While F.E.A.R 3 excels in co-op, the experience only lasts about 5-6 hours and it definitely sacrifices horror for action. The problem with F.E.A.R 3 is that it plays too much like a military first-person shooter than a traditional horror game. That might not sound like such a bad thing, but the fact that F.E.A.R 3 is supposed to be scary really distracts from the overall experience. F.E.A.R 3 plays like a solid shooter but often feels like it’s having a bit of an identity crisis. The few horror elements it does have just feel tacked in and slow down an otherwise amazing action game. The campaign takes you through prisons, destroyed neighborhoods, retail stores, and subways but some areas are just better designed than others. Unless your afraid of satanic candle rituals littered throughout a retail store or what look like screaming zombie bums with bombs attached to them—you will be pretty disappointed. When F.E.A.R 3 is not trying too hard to be scary, it actually becomes a pretty awesome action game. Fighting off waves of enemies and big super armored soldiers who can teleport around the room is definitely a blast in co-op. However my favorite areas in the game have to be the moments where players enter mechanical robots and rain down havoc on opposing forces. These areas are few and far between, but they provide some of the most destructively fun moments in the game.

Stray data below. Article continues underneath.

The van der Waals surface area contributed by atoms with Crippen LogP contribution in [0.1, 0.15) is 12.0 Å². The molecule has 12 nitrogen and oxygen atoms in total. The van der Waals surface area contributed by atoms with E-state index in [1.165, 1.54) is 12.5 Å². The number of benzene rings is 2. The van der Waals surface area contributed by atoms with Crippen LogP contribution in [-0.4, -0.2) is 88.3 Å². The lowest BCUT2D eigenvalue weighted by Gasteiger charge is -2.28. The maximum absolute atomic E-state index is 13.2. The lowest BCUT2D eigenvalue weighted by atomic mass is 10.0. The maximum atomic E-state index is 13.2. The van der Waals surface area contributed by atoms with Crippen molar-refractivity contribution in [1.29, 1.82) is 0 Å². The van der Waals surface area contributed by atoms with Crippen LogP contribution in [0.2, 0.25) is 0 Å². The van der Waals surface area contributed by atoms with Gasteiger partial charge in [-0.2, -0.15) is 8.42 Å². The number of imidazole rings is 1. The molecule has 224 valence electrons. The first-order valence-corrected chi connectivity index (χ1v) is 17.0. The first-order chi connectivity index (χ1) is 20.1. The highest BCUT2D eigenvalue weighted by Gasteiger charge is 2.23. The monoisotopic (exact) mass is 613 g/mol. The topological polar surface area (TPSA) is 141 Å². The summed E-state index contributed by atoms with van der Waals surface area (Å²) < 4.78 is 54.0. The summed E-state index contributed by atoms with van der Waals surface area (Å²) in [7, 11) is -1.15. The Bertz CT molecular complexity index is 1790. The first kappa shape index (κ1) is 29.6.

The icing on the cake is F.E.A.R 3’s diverse multiplayer offerings. While there are only four modes to choose from and only support for up to four players, each is completely unique in its own way. The first mode called Fucking Run is a race through an enemy infested level while a steady approaching wall of death pursues players. Soul King let’s players assume the role as specters that must possess enemies and kill other players for points. Soul Survivor pits one player as a specter, against the other three players and the main goal is to turn the other players into specters before time runs out. Lastly there is Contractions, which is similar to Call of Duty’s Nazi zombies or Gears of War’s Horde mode. In this mode players must stop oncoming waves of diverse enemies while re-supplying weapons and boarding up windows between rounds.
In the end, F.E.A.R 3 is a polished shooter that offers some amazing multiplayer opportunities for players sick of the same old things. Although the story is lacking and most horror fans are likely be disappointed, there is enough content here to keep most gamers glued to their televisions for the rest of the summer. While F.E.A.R 3 is not a horror masterpiece, it’s definitely worth a look for gamers that are fans of action and co-op.